For the most part, we are frustrated with conventional politics, viewing it as inaccessible. [However,] while we are disillusioned with conventional politics (and therefore most forms of political activity), we are deeply involved in civic issues through non-traditional forms of engagement. We are neither apathetic nor disengaged. In fact, what many perceive as disengagement may actually be a conscious choice; for example, a few of us … actively avoided voting, not wanting to participate in what some of us view as a deeply flawed electoral process. … While we still hope to be able to participate in our political system effectively through traditional means, service is a viable and preferable (if not superior) alternative at this time.

They cite “guerilla theater, music, coffee houses, poetry, and alternative newspapers” as non-traditional forms of engagement that they embrace. As they note, these forms of politics tend to explore and express identity, more than they analyze and change policy.

Part of me wants to push back and say that formal politics is no worse—no more corrupt or inaccessible—than it was in previous generations. There’s more transparency (because of disclosure laws and an aggressive media), and therefore we read more scandalous news every day; but the reality is probably better. Journalists constantly tell us that politicians are only concerned about re-election, but there is little evidence of that, and it mainly reflects reporters’ inability to follow real policy debates. Shunning politics means surrendering to the cynicism of the mass media. It’s a cop-out. If political institutions really are “antiquated and irrelevant to [our] concerns for social justice” (as the student leaders say), then we need to reform those institutions through political action.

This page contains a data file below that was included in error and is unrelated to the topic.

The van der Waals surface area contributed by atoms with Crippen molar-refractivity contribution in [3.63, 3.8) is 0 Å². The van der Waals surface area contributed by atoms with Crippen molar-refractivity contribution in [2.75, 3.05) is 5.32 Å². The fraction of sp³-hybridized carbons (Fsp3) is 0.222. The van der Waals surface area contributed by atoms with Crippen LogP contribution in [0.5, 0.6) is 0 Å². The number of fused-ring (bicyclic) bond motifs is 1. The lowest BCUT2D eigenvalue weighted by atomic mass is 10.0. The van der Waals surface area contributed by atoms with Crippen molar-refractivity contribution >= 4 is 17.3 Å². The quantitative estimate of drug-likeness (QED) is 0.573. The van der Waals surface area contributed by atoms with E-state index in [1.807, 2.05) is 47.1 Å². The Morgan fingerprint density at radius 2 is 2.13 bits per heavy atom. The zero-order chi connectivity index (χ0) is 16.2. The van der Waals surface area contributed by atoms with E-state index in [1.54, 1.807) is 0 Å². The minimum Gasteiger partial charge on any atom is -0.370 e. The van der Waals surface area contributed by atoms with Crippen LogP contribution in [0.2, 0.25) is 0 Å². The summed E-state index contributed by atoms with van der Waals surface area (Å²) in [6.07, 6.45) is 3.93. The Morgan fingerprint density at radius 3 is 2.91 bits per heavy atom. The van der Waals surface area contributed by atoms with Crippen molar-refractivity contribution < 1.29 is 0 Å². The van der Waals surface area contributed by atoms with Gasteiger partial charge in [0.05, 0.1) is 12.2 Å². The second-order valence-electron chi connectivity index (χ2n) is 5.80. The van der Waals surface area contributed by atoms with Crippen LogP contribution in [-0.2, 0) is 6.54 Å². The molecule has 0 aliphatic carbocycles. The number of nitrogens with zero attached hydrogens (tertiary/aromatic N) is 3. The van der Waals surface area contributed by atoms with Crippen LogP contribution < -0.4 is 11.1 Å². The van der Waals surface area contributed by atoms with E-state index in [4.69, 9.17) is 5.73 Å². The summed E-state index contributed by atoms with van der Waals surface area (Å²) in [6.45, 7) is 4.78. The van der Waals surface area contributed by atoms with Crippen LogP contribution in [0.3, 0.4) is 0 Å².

But part of me wants to embrace the possibilities of an alternative politics, rooted in identities and communities, voluntary rather than institutionalized (see the Campus Compact pdf, p. 28), and built from the ground-up on the basis of face-to-face relationships.

When I meet the group of young volunteers on Monday, I’ll present them with three simplified choices and let them develop their own synthesis:

1. Volunteering (as we normally do it) is valuable and rewarding and should be our focus.
2. Volunteering is problematic on its own, but it can and should be a bridge to formal political participation (voting, lobbying, protest)
3. Volunteering is problematic on its own, but it can be connected to new styles of politics that are alternatives to conventional participation.

Posted by peterlevine at September 17, 2004 11:08 AM


Is that maybe because the two-party system has begun to seem dirty and futile? Thus the third-party attraction of Howard Dean and the tremendous enthusiasm of high school and college age kids involved (but not excluding us olds and greys)-- and the punch-in-the-tummy let-down when Dean lost.

On the other hand, here's a dedicated college sophomore who was part of the Dean campaign and who continues to be active: http://www.musselmanforamerica.com/

I'm looking forward to reading the responses to your point #3.

Posted by: Bean at September 17, 2004 03:36 PM